hot rocks
The ladies of HML can often appear to be an industrious pair, trotting off to shows, making things, cooking things, and having lavish country picnics on the weekend. This is only partly true - alot of this week has been spent keeping babies cool and watching the Australian Open...
Ramona's mum on the other hand decided this week - the hottest in 100 years - was a great opportunity to mosaic stepping stones for the front garden. So to avoid the heat of the day Maggie has been spotted with her morning cup of tea in the back yard mixing grout at around 6am. We challenge anyone to keep up!



get thee to the ngv
OK so here's cool tip number three... get into the NGV people! Often overlooked during the heatwave it's an excellent locale for more calmly keeping yourself from melting. All of the space of the local shopping mall but instead of screaming children, overwrought desperate parents and crappy discount stores full of things you don't need you get air-conditioned comfort and top drawer culture all in one well designed package... and that just has to be better doesn't it?

The NGV international has a great show on at the moment by one the today's leading photographers, Andreas Gursky. He also happens to be Beck's favourite photographer. Gursky utilises the visual elements of scale, pin sharp detail, brilliant colour and the systematic repetition of the built environment to create illuminating commentaries on contemporary consumer society. Beautifully crafted images, especially inspirational for any textile designers out there and well worth the price of admission.

Also on offer is Remaking Fashion, which delves into the archives to reveal the NGV’s rare and extensive collection of Pierre Cardin toiles from the 1950's (Mad Men fans you won't want to miss these) as well as showcasing more contemporary 'in progress' pieces by designers including Rei Kawakubo, Martin Margiela, Helmut Lang, Yohji Yamamoto, Alber Elbaz for Lanvin, Nicholas Ghesquiére and John Galliano. We love this excavating of fashion's bones and it will be excellent to get a sneak peak into the crafting of some major couture from the cardboard up. If that's not enough to wet your whistle there are the smaller showcases as well as the permanent collection to gape at... of course last but by no means least there's always the water-wall.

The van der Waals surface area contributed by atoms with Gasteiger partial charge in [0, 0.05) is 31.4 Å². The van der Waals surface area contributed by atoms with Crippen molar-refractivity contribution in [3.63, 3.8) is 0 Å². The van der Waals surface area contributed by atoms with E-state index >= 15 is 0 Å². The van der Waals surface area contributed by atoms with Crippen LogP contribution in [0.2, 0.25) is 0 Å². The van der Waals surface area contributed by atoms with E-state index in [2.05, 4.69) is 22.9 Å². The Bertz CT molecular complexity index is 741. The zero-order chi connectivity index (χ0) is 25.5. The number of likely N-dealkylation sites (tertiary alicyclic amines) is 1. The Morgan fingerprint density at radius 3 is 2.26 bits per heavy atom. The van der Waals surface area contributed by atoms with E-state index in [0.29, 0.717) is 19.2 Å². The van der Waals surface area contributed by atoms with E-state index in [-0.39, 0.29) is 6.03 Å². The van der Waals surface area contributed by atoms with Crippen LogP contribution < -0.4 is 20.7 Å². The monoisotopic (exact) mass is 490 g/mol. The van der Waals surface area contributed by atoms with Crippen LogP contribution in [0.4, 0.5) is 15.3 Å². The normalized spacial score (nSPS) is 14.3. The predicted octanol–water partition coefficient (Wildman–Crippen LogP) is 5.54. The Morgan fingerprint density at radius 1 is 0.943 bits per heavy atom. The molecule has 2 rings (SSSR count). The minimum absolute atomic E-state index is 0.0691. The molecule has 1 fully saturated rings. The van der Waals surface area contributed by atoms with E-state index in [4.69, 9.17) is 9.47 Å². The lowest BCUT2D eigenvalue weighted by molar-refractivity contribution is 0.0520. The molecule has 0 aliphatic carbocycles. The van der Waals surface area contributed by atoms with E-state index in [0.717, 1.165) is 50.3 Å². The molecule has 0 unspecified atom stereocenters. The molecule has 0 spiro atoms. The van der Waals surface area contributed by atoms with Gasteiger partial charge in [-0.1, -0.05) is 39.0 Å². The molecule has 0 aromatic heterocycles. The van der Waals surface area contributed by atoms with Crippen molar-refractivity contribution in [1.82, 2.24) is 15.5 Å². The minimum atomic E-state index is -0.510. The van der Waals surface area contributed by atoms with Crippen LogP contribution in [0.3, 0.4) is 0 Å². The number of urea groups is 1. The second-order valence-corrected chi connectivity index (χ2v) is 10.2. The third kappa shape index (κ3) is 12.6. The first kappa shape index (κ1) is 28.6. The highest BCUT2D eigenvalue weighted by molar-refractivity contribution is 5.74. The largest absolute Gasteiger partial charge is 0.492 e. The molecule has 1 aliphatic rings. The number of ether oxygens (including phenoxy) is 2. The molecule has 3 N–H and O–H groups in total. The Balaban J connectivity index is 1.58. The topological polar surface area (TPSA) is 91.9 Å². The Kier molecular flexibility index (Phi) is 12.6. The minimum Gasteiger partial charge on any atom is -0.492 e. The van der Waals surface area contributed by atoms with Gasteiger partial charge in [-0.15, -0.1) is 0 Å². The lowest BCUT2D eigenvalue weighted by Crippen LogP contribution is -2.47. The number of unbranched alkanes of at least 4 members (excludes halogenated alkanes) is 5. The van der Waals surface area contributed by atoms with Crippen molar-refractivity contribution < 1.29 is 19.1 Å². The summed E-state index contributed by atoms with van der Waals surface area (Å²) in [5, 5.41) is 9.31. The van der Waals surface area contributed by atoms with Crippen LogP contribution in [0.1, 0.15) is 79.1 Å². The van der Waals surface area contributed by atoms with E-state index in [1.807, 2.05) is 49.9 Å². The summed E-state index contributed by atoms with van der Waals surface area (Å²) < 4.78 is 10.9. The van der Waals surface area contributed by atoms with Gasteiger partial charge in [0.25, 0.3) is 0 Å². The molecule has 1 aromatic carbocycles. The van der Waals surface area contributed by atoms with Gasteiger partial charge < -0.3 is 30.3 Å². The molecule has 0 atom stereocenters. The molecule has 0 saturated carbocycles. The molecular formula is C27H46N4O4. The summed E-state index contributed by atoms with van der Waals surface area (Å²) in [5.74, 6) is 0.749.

happy gawking people.



we're havin a heatwave...
The senior intern, recovering from the big day out, has retired to her air conditioned bedroom (cranked up to freezing) with a handful of film recommendations from the ladies of HML.
Once upon a time we'd send kids to the pool on a day like this but now it's a portable DVD player and a darkened room to try and survive the heat.

Top Five films to cool you down
5. The Day After Tomorrow (you think our weather is bad...)
4. The Shipping News (steely drizzle, a great house)
3. Fargo - (blood looks so red in the snow!)
2. Smillas Feeling for Snow (another Gabriel Byrne Guilty Pleasure)
1. Anything by Woody Allen who only shoots in Autumn
Stay Cool Couch Potatoes



old spice

Let's face it people, despite anything else that is going on this week (and let's face it there's plenty) ultimately this week is all about staying sane and staying cool. So each day we'll be bringing you some tried and true methods of keeping the evil heatwave at bay.

Today's is all about combative dining and we'd like to remind you that aside from the obvious fridge frosty watermelon, sunnyboys and icypoles the peoples of south east asia have been using hot curries for hundreds of years to help them stay cool as a cucumber raita. The theory being hot foods increase your body temperature therefore making you feel cooler by diminishing the difference between you and the surrounding air. They also bring the heat in your body to the surface where it can be more effectively cooled by - well we could say 'glowing' but let's call a spade a spade -sweating.

Thankfully the long weekend saw the architect in full flight building cupboards, putting up a picture rail, even busting out a breakfast bar, but most important to todays message he got this old school spice rack (thanks ikea) up on the wall. With all her booty now at the ready, resident mistress of spices Beck suggested that a little garam masala might just be what we the good doctor ordered. Apart from being a dodgy bollywood remake (see below) it's as easy as heating a frypan, can be used to give any food a touch of the subcontinent, stores like a dream and makes a super quick present for people who may be little 'flavour challenged' in the cooking department.

4 tablespoons coriander seeds
2 tablespoons cummin seeds
1 tablespoon whole black peppercorns
2 teaspoons cardomom seeds
(measure once roasted and removed from pods)
1 teaspoon kalonji (nigella) seeds
4 x 7.5cm (3inch) cinnamon sticks
1 teaspoon whole cloves
1 whole nutmeg